The Grapes of Wrath
by: Claire Walker
About the Editor
Meaning of Title: "The Grapes of Wrath"
"Mine eyes have seen the glory of the coming of the Lord:
He is trampling out the vintage where the grapes of wrath are stored;
He hath loosed the fateful lightning of His terrible sword:
His truth is marching on."
In The Grapes of Wrath, a part of the story tells of how food is purposely being destroyed to maintain the incredibly high prices which shows how wrath is evoked. The grapes of wrath themselves represent the wrath and resentment that grew in the workers hearts as they discovered their lack of money and food would only lead them to more suffering.
Themes of Each Issue
- Humanity and Dehumanization: The Joads experience the most adversity from the people who could've helped the most, the more fortunate families.
- Dignity, Honor, and Wrath: The Joads are very unwilling to accept help from anyone and when they do, they try to repay their debt as soon as possible. To show their level of dignity, the Joads don't want to pay less than a food stamp of food because if it cost less or was given to them for free, that would be considered stealing.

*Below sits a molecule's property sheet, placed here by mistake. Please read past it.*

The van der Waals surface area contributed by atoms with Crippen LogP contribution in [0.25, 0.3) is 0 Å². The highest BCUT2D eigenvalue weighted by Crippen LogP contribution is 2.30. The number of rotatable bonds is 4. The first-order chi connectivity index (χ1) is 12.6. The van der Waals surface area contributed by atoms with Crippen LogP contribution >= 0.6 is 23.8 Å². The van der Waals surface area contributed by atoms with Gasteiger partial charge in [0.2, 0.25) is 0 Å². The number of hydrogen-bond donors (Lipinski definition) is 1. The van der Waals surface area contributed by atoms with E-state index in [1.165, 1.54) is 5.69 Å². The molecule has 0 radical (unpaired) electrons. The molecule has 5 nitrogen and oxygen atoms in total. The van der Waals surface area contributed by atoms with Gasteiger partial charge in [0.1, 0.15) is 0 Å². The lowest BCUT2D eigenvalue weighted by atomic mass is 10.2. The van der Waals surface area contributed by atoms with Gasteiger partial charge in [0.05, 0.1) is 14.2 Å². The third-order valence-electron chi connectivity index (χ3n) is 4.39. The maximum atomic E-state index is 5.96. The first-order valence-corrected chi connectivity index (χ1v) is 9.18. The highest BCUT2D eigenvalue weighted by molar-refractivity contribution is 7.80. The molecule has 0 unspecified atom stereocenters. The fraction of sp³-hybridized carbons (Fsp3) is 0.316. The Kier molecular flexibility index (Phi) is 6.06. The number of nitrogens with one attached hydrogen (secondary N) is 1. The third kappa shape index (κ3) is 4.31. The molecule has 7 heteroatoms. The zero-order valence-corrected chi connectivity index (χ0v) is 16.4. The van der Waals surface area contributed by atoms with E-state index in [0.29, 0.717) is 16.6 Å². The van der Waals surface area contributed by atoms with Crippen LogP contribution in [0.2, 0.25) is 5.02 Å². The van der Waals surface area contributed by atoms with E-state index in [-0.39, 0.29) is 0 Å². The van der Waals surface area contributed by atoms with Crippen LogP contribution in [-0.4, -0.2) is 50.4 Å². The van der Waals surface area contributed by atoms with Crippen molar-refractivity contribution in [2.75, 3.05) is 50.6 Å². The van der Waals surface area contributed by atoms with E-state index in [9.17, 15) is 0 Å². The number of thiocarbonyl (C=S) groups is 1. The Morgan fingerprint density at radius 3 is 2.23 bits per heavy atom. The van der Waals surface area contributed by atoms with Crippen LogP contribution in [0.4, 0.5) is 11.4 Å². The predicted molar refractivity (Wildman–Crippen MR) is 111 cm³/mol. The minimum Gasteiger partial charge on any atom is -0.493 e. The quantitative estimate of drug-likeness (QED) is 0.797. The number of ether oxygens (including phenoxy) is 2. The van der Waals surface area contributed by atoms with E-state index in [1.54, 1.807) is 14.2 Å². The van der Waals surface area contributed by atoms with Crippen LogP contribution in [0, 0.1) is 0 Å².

- Faith and Guilt: Another main character, Casy, who used to be a preacher, faces a lot of struggles with his faith and is often forced to portray a more religious person than he truly is.
- Perseverance and Resistance: The Joads persevere through having their home taken from them and how powerless they are to the land-owners.
- Human Nature: I think Steinbeck is giving us a look at how the migrants come together as an extended family when they make camp. Their "world" has changed since they left the farm. Now beneath the starlight, they create different worlds. They realize they only need family to create a home rather than one place to go to at all times.
Connections to other Newsletters
- class levels
- time period